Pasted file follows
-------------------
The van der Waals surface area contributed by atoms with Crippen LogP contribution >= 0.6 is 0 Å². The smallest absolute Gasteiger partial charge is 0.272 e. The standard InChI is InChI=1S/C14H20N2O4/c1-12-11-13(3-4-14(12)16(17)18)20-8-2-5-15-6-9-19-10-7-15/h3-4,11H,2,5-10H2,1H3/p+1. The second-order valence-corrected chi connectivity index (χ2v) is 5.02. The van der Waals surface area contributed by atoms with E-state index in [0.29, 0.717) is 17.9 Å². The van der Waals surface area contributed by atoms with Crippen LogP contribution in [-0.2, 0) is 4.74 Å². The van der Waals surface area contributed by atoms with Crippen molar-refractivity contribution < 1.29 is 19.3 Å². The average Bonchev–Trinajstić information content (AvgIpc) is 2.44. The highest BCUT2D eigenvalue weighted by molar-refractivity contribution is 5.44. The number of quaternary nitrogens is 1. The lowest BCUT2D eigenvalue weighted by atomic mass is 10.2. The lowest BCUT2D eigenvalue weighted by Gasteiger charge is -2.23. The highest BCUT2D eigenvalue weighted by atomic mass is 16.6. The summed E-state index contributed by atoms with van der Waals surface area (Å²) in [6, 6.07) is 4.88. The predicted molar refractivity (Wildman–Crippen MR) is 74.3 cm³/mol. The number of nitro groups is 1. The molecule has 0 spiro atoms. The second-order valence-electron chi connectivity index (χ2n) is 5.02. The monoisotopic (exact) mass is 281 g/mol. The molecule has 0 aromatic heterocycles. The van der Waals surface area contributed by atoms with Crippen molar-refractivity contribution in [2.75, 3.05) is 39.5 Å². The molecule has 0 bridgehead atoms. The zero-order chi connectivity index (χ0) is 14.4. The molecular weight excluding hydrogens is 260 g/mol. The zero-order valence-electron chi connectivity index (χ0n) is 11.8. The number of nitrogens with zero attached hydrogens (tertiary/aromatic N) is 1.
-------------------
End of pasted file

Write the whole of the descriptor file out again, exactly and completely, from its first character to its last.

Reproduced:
The van der Waals surface area contributed by atoms with Crippen LogP contribution >= 0.6 is 0 Å². The smallest absolute Gasteiger partial charge is 0.272 e. The standard InChI is InChI=1S/C14H20N2O4/c1-12-11-13(3-4-14(12)16(17)18)20-8-2-5-15-6-9-19-10-7-15/h3-4,11H,2,5-10H2,1H3/p+1. The second-order valence-corrected chi connectivity index (χ2v) is 5.02. The van der Waals surface area contributed by atoms with E-state index in [0.29, 0.717) is 17.9 Å². The van der Waals surface area contributed by atoms with Crippen LogP contribution in [-0.2, 0) is 4.74 Å². The van der Waals surface area contributed by atoms with Crippen molar-refractivity contribution < 1.29 is 19.3 Å². The average Bonchev–Trinajstić information content (AvgIpc) is 2.44. The highest BCUT2D eigenvalue weighted by molar-refractivity contribution is 5.44. The number of quaternary nitrogens is 1. The lowest BCUT2D eigenvalue weighted by atomic mass is 10.2. The lowest BCUT2D eigenvalue weighted by Gasteiger charge is -2.23. The highest BCUT2D eigenvalue weighted by atomic mass is 16.6. The summed E-state index contributed by atoms with van der Waals surface area (Å²) in [6, 6.07) is 4.88. The predicted molar refractivity (Wildman–Crippen MR) is 74.3 cm³/mol. The number of nitro groups is 1. The molecule has 0 spiro atoms. The second-order valence-electron chi connectivity index (χ2n) is 5.02. The monoisotopic (exact) mass is 281 g/mol. The molecule has 0 aromatic heterocycles. The van der Waals surface area contributed by atoms with Crippen molar-refractivity contribution in [2.75, 3.05) is 39.5 Å². The molecule has 0 bridgehead atoms. The zero-order chi connectivity index (χ0) is 14.4. The molecular weight excluding hydrogens is 260 g/mol. The zero-order valence-electron chi connectivity index (χ0n) is 11.8. The number of nitrogens with zero attached hydrogens (tertiary/aromatic N) is 1.